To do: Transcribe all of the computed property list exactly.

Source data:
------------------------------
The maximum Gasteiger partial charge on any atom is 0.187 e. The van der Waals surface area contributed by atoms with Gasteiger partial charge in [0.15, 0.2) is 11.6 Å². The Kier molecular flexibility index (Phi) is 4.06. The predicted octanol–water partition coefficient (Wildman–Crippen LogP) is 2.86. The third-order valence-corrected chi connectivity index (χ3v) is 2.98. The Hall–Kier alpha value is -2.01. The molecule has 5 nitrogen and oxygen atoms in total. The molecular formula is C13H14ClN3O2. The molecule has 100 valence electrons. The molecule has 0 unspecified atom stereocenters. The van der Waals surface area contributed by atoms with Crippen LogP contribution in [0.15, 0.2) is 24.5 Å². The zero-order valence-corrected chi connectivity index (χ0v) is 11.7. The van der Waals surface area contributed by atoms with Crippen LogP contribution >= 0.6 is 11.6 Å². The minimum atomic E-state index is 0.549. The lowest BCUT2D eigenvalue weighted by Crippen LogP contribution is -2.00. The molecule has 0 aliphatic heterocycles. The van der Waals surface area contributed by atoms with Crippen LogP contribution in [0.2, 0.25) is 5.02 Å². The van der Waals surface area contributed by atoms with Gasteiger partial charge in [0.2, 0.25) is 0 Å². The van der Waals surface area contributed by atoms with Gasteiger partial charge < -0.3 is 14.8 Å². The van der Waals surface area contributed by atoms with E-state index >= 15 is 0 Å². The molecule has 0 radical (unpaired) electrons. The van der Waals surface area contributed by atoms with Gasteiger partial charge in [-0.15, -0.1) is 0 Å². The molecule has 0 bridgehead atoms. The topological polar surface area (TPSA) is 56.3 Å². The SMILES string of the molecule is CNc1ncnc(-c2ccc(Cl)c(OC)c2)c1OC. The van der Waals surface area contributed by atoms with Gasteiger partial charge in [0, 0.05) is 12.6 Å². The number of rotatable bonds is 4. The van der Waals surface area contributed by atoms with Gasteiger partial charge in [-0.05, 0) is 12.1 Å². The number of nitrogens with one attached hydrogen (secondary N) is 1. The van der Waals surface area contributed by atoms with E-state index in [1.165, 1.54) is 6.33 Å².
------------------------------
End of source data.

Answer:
The maximum Gasteiger partial charge on any atom is 0.187 e. The van der Waals surface area contributed by atoms with Gasteiger partial charge in [0.15, 0.2) is 11.6 Å². The Kier molecular flexibility index (Phi) is 4.06. The predicted octanol–water partition coefficient (Wildman–Crippen LogP) is 2.86. The third-order valence-corrected chi connectivity index (χ3v) is 2.98. The Hall–Kier alpha value is -2.01. The molecule has 5 nitrogen and oxygen atoms in total. The molecular formula is C13H14ClN3O2. The molecule has 100 valence electrons. The molecule has 0 unspecified atom stereocenters. The van der Waals surface area contributed by atoms with Crippen LogP contribution in [0.15, 0.2) is 24.5 Å². The zero-order valence-corrected chi connectivity index (χ0v) is 11.7. The van der Waals surface area contributed by atoms with Crippen LogP contribution >= 0.6 is 11.6 Å². The minimum atomic E-state index is 0.549. The lowest BCUT2D eigenvalue weighted by Crippen LogP contribution is -2.00. The molecule has 0 aliphatic heterocycles. The van der Waals surface area contributed by atoms with Crippen LogP contribution in [0.2, 0.25) is 5.02 Å². The van der Waals surface area contributed by atoms with Gasteiger partial charge in [0.2, 0.25) is 0 Å². The van der Waals surface area contributed by atoms with Gasteiger partial charge < -0.3 is 14.8 Å². The van der Waals surface area contributed by atoms with E-state index >= 15 is 0 Å². The molecule has 0 radical (unpaired) electrons. The van der Waals surface area contributed by atoms with Gasteiger partial charge in [-0.15, -0.1) is 0 Å². The molecule has 0 bridgehead atoms. The topological polar surface area (TPSA) is 56.3 Å². The SMILES string of the molecule is CNc1ncnc(-c2ccc(Cl)c(OC)c2)c1OC. The van der Waals surface area contributed by atoms with Gasteiger partial charge in [0, 0.05) is 12.6 Å². The number of rotatable bonds is 4. The van der Waals surface area contributed by atoms with Gasteiger partial charge in [-0.05, 0) is 12.1 Å². The number of nitrogens with one attached hydrogen (secondary N) is 1. The van der Waals surface area contributed by atoms with E-state index in [1.165, 1.54) is 6.33 Å².